“Letter to the Editor: Why These Agents Argue Books Aren’t Essential” [Publisher’s Weekly]. “A book is a product, not a person—and in a moment when publishing is laying off workers who were already significantly underpaid and overworked, the expression, even coming from an industry periodical, feels almost callous: the product is considered essential, but the people who make it are not…. The natural endpoint of an industry treating the sale of its product as essential but its workers as expendable is already visible: we need only to look at the horrors occurring in Amazon warehouses and fulfillment centers. In this light, how can we even consider a book to be truly essential in the context of a pandemic response? Information, expression of free speech, and art are all “essential” to a society, certainly, but publishing as an industry is not equivalent to those concepts; it’s just one means of packaging and selling them. People are reading a lot under quarantine, which does present an opportunity for the industry, but we must keep that opportunity in context. This industry has the chance to honor the ideological merits of the books we’re making by responding radically, compassionately, and creatively to the difficulties our human workers are experiencing. For instance, we should be protecting our warehouse workers by pushing electronic and audio formats in order to lessen the strain on filling physical orders, and reduce the consumer expectation of lightning-fast shipping times. We can help our indie bookstores do business safely by making them less reliant on their physical presences through something as simple as changing a promotional link from Amazon to Bookshop or LibroFM.”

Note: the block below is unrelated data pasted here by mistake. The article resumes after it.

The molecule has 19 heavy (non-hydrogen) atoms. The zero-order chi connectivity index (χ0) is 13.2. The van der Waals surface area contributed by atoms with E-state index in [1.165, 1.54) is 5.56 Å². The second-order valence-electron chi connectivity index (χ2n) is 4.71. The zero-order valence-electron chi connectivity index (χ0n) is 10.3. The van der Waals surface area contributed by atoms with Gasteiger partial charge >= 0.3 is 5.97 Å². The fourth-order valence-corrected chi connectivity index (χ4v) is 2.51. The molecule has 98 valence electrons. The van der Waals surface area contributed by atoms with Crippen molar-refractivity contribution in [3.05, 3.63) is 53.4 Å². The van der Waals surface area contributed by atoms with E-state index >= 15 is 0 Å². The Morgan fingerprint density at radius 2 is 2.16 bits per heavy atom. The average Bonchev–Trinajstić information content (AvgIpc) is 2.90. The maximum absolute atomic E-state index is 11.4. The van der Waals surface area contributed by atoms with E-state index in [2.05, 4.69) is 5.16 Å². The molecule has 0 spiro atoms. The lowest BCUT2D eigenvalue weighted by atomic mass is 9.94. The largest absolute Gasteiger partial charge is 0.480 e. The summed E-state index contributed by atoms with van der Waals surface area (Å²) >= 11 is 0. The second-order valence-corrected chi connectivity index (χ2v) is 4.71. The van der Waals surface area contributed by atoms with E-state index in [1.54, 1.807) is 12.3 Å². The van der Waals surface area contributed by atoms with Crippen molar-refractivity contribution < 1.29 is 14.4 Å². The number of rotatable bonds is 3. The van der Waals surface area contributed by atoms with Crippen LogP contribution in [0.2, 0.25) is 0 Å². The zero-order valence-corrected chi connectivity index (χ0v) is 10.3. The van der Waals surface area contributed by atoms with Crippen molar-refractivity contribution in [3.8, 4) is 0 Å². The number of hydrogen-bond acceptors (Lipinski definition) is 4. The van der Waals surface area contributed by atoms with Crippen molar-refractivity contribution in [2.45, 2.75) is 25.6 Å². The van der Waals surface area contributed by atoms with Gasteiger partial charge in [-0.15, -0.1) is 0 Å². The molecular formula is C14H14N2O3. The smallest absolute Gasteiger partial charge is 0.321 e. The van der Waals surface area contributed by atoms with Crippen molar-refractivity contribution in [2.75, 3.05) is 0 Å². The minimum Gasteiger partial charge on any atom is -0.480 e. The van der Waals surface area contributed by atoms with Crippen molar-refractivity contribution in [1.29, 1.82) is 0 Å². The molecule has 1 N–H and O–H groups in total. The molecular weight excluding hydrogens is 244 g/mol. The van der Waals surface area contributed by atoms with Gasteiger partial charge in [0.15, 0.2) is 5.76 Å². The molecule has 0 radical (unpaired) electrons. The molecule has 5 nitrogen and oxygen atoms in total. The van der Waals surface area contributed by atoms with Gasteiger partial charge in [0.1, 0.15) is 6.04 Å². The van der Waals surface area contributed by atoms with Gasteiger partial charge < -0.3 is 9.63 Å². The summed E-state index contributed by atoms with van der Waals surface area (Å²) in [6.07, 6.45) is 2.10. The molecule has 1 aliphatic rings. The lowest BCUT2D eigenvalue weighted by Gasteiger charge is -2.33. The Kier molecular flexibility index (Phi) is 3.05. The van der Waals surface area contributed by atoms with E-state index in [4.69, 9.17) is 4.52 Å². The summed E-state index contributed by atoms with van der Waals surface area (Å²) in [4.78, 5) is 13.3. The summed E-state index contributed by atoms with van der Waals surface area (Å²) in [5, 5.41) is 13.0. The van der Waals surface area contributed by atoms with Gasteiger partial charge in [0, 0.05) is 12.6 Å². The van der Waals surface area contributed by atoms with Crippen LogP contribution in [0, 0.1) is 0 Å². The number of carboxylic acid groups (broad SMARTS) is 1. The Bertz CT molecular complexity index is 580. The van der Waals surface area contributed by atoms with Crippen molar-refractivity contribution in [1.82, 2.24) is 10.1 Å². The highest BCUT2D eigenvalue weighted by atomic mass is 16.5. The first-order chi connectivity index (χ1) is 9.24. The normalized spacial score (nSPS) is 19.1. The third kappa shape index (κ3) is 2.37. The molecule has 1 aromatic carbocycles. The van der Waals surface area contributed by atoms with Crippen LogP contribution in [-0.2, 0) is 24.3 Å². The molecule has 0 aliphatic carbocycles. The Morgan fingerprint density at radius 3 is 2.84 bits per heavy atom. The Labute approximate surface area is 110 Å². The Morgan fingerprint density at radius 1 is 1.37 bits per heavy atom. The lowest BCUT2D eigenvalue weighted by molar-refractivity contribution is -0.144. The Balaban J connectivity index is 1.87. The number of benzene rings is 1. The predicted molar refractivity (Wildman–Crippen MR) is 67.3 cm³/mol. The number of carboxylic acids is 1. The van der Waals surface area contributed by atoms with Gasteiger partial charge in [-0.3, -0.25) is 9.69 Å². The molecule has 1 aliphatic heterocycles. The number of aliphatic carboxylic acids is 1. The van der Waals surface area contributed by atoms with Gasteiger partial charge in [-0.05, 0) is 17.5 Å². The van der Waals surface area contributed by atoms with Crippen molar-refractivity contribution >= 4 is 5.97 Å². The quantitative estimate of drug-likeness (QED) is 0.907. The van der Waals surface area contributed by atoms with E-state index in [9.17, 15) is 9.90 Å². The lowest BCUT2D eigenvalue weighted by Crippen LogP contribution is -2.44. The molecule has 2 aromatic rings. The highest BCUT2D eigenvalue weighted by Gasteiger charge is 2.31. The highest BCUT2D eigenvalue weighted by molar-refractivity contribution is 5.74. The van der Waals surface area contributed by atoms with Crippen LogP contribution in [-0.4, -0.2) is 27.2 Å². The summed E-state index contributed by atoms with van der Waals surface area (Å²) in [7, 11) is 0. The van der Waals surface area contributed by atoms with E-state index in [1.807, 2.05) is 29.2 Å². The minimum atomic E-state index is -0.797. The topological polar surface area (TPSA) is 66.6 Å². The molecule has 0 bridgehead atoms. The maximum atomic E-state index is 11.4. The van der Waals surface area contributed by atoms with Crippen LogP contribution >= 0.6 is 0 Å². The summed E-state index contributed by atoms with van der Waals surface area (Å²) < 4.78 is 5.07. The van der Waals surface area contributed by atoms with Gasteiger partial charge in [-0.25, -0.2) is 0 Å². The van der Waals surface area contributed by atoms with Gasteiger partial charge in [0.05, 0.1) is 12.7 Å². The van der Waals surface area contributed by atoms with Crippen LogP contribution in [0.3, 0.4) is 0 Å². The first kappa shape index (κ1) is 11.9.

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Readers, feel free to contact me at lambert [UNDERSCORE] strether [DOT] corrente [AT] yahoo [DOT] com, with (a) links, and even better (b) sources I should curate regularly, (c) how to send me a check if you are allergic to PayPal, and (d) to find out how to send me images of plants. Vegetables are fine! Fungi and coral are deemed to be honorary plants! If you want your handle to appear as a credit, please place it at the start of your mail in parentheses: (thus). Otherwise, I will anonymize by using your initials. See the previous Water Cooler (with plant) here. Today’s plant (HH):

HH writes: “Pineapple guava in flower, Pflugerville, TX just northeast of Austin city limits.” Encouraging news from Texas, but backlight is challenging!

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About Lambert Strether